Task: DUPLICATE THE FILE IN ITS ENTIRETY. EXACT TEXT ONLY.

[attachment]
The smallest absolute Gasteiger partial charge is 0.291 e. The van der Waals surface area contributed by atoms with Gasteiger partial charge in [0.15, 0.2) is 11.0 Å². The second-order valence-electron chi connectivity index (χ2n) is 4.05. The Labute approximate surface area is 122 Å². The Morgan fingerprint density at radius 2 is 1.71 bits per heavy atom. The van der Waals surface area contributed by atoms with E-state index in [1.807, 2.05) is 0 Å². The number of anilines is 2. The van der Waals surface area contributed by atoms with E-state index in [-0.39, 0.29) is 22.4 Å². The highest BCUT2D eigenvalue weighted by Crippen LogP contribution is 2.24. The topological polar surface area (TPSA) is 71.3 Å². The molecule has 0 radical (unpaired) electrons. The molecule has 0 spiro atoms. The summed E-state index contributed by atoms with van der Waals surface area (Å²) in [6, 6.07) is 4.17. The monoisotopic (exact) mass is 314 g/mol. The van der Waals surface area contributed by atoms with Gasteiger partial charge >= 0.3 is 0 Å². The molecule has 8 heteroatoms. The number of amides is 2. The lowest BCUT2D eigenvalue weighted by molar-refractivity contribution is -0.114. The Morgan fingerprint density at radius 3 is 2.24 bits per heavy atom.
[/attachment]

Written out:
The smallest absolute Gasteiger partial charge is 0.291 e. The van der Waals surface area contributed by atoms with Gasteiger partial charge in [0.15, 0.2) is 11.0 Å². The second-order valence-electron chi connectivity index (χ2n) is 4.05. The Labute approximate surface area is 122 Å². The Morgan fingerprint density at radius 2 is 1.71 bits per heavy atom. The van der Waals surface area contributed by atoms with E-state index in [1.807, 2.05) is 0 Å². The number of anilines is 2. The van der Waals surface area contributed by atoms with E-state index in [-0.39, 0.29) is 22.4 Å². The highest BCUT2D eigenvalue weighted by Crippen LogP contribution is 2.24. The topological polar surface area (TPSA) is 71.3 Å². The molecule has 0 radical (unpaired) electrons. The molecule has 0 spiro atoms. The summed E-state index contributed by atoms with van der Waals surface area (Å²) in [6, 6.07) is 4.17. The monoisotopic (exact) mass is 314 g/mol. The van der Waals surface area contributed by atoms with Gasteiger partial charge >= 0.3 is 0 Å². The molecule has 8 heteroatoms. The number of amides is 2. The lowest BCUT2D eigenvalue weighted by molar-refractivity contribution is -0.114. The Morgan fingerprint density at radius 3 is 2.24 bits per heavy atom.